In a Different Key: The Story of Autism

For many of us, the word autism doesn’t mean much. We’ve all heard of the movie Rain Man, and everyone is very aware of the war on vaccines. We’ve seen the multi-colored puzzle pieces on the backs of minivans. But unless we personally know someone who has autism, we tend to look the other way.

I was recently sent In a Different Key:  The Story of Autism, and WOW is it powerful! It’s long–about 580 pages, with another 100+ pages of notes, and covers at least 50 years of history, from discovery to present day.

The story of autism isn’t a pretty one. There are more villains than heroes–and sometimes even the people searching for answers caused more harm than good a lot of the time. Thankfully, the story seems to be getting better, and it isn’t over yet.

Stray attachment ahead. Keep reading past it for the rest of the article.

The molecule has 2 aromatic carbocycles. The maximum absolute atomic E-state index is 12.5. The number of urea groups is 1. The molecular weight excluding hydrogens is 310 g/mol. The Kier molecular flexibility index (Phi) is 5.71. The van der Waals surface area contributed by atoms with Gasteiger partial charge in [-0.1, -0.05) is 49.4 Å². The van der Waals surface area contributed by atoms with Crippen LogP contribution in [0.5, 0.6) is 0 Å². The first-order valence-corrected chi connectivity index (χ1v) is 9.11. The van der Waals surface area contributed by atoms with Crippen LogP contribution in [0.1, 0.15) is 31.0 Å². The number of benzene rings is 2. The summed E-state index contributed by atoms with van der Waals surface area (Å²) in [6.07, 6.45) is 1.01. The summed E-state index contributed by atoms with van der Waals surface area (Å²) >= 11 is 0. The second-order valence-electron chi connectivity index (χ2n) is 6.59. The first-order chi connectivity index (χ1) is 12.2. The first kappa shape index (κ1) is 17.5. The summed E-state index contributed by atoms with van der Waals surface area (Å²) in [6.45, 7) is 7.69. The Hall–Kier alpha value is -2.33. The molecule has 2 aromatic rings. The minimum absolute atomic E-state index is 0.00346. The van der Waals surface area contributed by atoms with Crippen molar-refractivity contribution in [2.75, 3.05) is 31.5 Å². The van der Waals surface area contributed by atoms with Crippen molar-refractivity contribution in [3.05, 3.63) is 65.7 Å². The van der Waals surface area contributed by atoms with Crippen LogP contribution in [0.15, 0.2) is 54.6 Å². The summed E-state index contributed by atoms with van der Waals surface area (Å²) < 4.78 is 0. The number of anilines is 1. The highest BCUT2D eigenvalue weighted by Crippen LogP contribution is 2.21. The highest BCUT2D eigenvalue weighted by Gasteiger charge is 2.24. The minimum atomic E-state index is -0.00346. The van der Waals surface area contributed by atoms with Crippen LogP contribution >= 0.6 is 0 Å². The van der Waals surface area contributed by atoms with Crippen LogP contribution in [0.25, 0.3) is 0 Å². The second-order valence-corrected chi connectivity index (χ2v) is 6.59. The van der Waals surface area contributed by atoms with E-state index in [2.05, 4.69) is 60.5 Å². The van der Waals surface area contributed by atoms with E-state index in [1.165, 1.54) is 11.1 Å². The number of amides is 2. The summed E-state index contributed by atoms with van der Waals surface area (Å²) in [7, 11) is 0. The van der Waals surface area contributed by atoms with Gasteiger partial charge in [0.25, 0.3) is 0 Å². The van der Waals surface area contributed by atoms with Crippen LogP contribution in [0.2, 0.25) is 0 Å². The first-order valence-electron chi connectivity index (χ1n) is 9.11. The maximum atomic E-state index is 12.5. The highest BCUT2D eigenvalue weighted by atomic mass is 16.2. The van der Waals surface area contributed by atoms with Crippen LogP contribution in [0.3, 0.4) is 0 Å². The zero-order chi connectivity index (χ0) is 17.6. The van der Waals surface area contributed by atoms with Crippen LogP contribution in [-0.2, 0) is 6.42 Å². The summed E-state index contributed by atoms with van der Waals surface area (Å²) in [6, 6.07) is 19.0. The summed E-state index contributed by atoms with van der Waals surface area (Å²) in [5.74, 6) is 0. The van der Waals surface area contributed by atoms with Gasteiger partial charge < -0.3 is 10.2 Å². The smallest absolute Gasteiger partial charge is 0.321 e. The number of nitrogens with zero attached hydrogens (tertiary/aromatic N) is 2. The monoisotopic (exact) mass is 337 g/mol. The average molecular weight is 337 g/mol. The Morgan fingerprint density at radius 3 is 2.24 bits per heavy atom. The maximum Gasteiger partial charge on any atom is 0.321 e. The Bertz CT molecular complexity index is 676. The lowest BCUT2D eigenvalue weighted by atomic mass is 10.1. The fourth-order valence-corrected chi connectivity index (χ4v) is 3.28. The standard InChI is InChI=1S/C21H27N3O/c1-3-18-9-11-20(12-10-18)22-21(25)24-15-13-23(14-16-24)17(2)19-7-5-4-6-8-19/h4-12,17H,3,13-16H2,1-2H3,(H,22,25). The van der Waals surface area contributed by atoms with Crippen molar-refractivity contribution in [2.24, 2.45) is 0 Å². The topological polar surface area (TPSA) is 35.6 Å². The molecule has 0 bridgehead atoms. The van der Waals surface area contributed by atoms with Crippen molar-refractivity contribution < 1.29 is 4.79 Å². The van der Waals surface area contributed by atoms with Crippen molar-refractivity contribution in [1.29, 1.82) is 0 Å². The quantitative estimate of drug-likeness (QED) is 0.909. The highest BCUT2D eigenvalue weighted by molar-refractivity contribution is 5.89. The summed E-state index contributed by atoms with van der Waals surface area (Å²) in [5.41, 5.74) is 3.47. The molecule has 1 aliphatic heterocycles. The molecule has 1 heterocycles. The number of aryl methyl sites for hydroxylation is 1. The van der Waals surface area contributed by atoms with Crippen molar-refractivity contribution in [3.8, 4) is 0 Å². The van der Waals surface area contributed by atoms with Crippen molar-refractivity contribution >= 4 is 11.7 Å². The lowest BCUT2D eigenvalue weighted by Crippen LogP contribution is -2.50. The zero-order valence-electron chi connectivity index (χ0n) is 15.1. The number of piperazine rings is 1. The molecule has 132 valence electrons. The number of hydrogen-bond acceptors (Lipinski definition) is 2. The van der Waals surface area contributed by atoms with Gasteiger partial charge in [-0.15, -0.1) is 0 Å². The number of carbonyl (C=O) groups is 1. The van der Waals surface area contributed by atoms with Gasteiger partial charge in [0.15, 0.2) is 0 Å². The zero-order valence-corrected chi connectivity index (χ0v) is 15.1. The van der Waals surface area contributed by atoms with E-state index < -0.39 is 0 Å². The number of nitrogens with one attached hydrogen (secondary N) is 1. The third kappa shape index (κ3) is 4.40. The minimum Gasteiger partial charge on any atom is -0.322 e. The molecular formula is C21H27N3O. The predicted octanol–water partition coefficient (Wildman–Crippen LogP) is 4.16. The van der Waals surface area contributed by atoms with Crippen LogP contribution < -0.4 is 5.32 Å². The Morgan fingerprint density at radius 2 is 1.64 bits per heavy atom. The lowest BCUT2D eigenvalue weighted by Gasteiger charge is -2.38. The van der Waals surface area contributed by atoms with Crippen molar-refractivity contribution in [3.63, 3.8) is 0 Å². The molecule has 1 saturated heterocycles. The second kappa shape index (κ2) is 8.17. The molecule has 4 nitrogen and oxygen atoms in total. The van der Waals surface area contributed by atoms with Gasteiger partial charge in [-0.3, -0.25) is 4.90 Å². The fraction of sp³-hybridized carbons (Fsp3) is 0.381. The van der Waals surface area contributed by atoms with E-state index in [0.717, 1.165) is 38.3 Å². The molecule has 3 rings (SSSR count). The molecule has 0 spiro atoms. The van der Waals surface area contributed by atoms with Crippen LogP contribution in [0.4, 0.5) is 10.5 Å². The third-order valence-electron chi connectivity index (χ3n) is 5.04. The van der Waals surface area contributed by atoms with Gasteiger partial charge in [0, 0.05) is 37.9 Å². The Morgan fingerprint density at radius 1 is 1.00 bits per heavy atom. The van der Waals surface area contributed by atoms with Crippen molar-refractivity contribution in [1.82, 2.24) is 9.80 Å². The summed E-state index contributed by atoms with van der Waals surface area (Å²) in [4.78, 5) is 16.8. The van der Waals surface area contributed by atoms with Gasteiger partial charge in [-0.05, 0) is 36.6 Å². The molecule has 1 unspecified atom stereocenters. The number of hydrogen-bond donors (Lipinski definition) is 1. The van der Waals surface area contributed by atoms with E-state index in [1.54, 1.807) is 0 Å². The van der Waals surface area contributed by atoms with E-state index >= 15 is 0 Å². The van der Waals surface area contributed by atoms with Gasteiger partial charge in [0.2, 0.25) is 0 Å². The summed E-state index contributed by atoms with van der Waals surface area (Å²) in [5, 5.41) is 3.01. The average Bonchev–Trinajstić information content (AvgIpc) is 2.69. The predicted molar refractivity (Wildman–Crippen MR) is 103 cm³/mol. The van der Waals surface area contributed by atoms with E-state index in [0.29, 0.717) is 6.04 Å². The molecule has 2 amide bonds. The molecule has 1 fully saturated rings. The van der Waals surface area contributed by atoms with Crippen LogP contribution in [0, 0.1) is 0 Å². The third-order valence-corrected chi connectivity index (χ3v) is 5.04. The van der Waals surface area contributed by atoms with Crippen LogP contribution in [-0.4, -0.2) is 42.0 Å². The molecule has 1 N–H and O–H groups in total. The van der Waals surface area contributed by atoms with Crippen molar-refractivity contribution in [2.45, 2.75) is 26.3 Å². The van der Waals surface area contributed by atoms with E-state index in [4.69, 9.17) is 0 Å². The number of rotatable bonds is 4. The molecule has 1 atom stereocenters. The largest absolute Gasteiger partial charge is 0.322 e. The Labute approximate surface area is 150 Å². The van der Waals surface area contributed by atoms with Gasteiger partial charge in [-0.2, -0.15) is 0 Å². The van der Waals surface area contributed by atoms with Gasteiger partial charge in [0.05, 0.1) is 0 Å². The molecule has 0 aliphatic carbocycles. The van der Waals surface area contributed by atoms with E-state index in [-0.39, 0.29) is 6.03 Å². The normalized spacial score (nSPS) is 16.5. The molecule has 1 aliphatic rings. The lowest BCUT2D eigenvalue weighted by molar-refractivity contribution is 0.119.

While this is nonfiction, it reads like a novel, and a gorgeous one at that. The authors obviously did fantastically thorough research and it shows. The book does not read like a series of case studies–you really get to know the people for who they are. In a Different Key is fully deserving of its subtitle:  The Story of Autism. I can promise you, that if you were in the category of people of my first paragraph, you won’t be after reading this book.


Blogging for Books provided a copy of this book for an unbiased review.


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